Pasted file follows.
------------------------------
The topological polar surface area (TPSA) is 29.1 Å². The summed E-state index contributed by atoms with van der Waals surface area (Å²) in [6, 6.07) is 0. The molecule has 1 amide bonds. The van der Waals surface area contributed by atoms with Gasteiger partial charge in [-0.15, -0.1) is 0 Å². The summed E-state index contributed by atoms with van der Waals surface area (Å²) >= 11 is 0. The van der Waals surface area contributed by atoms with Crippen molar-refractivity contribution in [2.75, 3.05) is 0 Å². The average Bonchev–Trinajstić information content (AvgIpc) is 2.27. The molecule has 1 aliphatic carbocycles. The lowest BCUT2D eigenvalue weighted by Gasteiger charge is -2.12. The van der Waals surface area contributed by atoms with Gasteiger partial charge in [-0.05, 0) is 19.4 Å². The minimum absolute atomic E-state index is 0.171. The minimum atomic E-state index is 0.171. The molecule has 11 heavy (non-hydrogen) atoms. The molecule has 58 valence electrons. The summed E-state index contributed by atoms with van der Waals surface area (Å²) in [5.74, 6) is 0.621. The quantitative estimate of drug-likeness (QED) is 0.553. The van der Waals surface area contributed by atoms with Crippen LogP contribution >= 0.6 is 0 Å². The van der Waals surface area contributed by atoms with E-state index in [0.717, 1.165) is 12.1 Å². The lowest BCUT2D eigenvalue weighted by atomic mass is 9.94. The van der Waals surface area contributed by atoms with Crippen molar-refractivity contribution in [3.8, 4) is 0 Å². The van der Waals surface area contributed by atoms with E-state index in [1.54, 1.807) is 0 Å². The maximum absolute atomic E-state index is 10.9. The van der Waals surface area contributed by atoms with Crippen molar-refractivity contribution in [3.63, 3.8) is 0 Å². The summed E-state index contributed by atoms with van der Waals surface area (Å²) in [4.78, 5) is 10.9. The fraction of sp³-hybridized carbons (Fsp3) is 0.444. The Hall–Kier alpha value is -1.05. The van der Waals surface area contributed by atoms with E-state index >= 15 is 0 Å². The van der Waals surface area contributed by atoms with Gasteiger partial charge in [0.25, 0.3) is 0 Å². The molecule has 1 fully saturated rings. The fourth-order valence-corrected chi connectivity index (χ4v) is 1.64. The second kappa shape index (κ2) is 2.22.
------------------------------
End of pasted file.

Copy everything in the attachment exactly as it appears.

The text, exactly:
The topological polar surface area (TPSA) is 29.1 Å². The summed E-state index contributed by atoms with van der Waals surface area (Å²) in [6, 6.07) is 0. The molecule has 1 amide bonds. The van der Waals surface area contributed by atoms with Gasteiger partial charge in [-0.15, -0.1) is 0 Å². The summed E-state index contributed by atoms with van der Waals surface area (Å²) >= 11 is 0. The van der Waals surface area contributed by atoms with Crippen molar-refractivity contribution in [2.75, 3.05) is 0 Å². The average Bonchev–Trinajstić information content (AvgIpc) is 2.27. The molecule has 1 aliphatic carbocycles. The lowest BCUT2D eigenvalue weighted by Gasteiger charge is -2.12. The van der Waals surface area contributed by atoms with Gasteiger partial charge in [-0.05, 0) is 19.4 Å². The minimum absolute atomic E-state index is 0.171. The minimum atomic E-state index is 0.171. The molecule has 11 heavy (non-hydrogen) atoms. The molecule has 58 valence electrons. The summed E-state index contributed by atoms with van der Waals surface area (Å²) in [5.74, 6) is 0.621. The quantitative estimate of drug-likeness (QED) is 0.553. The van der Waals surface area contributed by atoms with Crippen LogP contribution >= 0.6 is 0 Å². The van der Waals surface area contributed by atoms with E-state index in [0.717, 1.165) is 12.1 Å². The lowest BCUT2D eigenvalue weighted by atomic mass is 9.94. The van der Waals surface area contributed by atoms with Crippen molar-refractivity contribution in [3.8, 4) is 0 Å². The van der Waals surface area contributed by atoms with E-state index in [1.54, 1.807) is 0 Å². The maximum absolute atomic E-state index is 10.9. The van der Waals surface area contributed by atoms with Crippen molar-refractivity contribution in [3.63, 3.8) is 0 Å². The summed E-state index contributed by atoms with van der Waals surface area (Å²) in [4.78, 5) is 10.9. The fraction of sp³-hybridized carbons (Fsp3) is 0.444. The Hall–Kier alpha value is -1.05. The van der Waals surface area contributed by atoms with E-state index >= 15 is 0 Å². The van der Waals surface area contributed by atoms with Gasteiger partial charge in [0.25, 0.3) is 0 Å². The molecule has 1 fully saturated rings. The fourth-order valence-corrected chi connectivity index (χ4v) is 1.64. The second kappa shape index (κ2) is 2.22.